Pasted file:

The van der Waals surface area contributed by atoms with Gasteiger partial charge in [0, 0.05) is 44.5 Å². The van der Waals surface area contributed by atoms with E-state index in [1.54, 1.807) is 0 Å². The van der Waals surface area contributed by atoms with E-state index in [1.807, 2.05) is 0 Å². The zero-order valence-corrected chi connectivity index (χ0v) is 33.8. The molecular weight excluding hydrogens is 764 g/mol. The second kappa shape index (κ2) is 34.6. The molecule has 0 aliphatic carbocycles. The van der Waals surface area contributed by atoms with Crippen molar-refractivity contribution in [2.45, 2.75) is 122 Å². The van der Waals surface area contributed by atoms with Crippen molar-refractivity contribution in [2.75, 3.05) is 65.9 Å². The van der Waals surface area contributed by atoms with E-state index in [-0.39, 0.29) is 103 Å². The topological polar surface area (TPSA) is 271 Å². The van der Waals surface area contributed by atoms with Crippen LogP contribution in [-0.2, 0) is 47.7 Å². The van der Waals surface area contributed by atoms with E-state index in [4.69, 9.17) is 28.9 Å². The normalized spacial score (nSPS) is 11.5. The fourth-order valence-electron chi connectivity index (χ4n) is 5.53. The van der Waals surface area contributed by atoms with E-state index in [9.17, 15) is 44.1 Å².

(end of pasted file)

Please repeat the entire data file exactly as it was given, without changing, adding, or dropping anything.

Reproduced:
The van der Waals surface area contributed by atoms with Gasteiger partial charge in [0, 0.05) is 44.5 Å². The van der Waals surface area contributed by atoms with E-state index in [1.54, 1.807) is 0 Å². The van der Waals surface area contributed by atoms with E-state index in [1.807, 2.05) is 0 Å². The zero-order valence-corrected chi connectivity index (χ0v) is 33.8. The molecular weight excluding hydrogens is 764 g/mol. The second kappa shape index (κ2) is 34.6. The molecule has 0 aliphatic carbocycles. The van der Waals surface area contributed by atoms with Crippen molar-refractivity contribution in [2.45, 2.75) is 122 Å². The van der Waals surface area contributed by atoms with Crippen molar-refractivity contribution in [2.75, 3.05) is 65.9 Å². The van der Waals surface area contributed by atoms with E-state index in [-0.39, 0.29) is 103 Å². The topological polar surface area (TPSA) is 271 Å². The van der Waals surface area contributed by atoms with Crippen LogP contribution in [-0.2, 0) is 47.7 Å². The van der Waals surface area contributed by atoms with E-state index in [4.69, 9.17) is 28.9 Å². The normalized spacial score (nSPS) is 11.5. The fourth-order valence-electron chi connectivity index (χ4n) is 5.53. The van der Waals surface area contributed by atoms with E-state index in [9.17, 15) is 44.1 Å².